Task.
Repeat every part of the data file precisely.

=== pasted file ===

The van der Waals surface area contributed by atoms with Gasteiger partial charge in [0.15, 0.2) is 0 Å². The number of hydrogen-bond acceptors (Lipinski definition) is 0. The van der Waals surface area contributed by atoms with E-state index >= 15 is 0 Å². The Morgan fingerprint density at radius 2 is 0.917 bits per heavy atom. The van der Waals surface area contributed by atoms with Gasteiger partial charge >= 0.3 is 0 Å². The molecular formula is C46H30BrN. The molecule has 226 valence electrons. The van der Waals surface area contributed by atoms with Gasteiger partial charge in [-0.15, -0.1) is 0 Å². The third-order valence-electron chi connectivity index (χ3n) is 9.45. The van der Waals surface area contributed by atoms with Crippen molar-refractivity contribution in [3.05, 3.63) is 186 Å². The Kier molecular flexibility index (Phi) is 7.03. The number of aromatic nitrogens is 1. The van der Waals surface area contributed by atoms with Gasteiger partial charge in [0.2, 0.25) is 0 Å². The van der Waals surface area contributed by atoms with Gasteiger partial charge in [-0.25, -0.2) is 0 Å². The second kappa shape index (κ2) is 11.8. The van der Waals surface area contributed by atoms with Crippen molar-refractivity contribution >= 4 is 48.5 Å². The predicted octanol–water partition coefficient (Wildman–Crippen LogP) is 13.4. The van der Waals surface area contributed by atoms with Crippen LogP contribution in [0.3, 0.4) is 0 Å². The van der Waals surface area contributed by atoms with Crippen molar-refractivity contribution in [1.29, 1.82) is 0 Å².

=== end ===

The van der Waals surface area contributed by atoms with Gasteiger partial charge in [0.15, 0.2) is 0 Å². The number of hydrogen-bond acceptors (Lipinski definition) is 0. The van der Waals surface area contributed by atoms with E-state index >= 15 is 0 Å². The Morgan fingerprint density at radius 2 is 0.917 bits per heavy atom. The van der Waals surface area contributed by atoms with Gasteiger partial charge >= 0.3 is 0 Å². The molecular formula is C46H30BrN. The molecule has 226 valence electrons. The van der Waals surface area contributed by atoms with Gasteiger partial charge in [-0.15, -0.1) is 0 Å². The third-order valence-electron chi connectivity index (χ3n) is 9.45. The van der Waals surface area contributed by atoms with Crippen molar-refractivity contribution in [3.05, 3.63) is 186 Å². The Kier molecular flexibility index (Phi) is 7.03. The number of aromatic nitrogens is 1. The van der Waals surface area contributed by atoms with Gasteiger partial charge in [0.2, 0.25) is 0 Å². The van der Waals surface area contributed by atoms with Gasteiger partial charge in [-0.25, -0.2) is 0 Å². The second kappa shape index (κ2) is 11.8. The van der Waals surface area contributed by atoms with Crippen molar-refractivity contribution >= 4 is 48.5 Å². The predicted octanol–water partition coefficient (Wildman–Crippen LogP) is 13.4. The van der Waals surface area contributed by atoms with Crippen LogP contribution in [0.3, 0.4) is 0 Å². The van der Waals surface area contributed by atoms with Crippen molar-refractivity contribution in [1.29, 1.82) is 0 Å².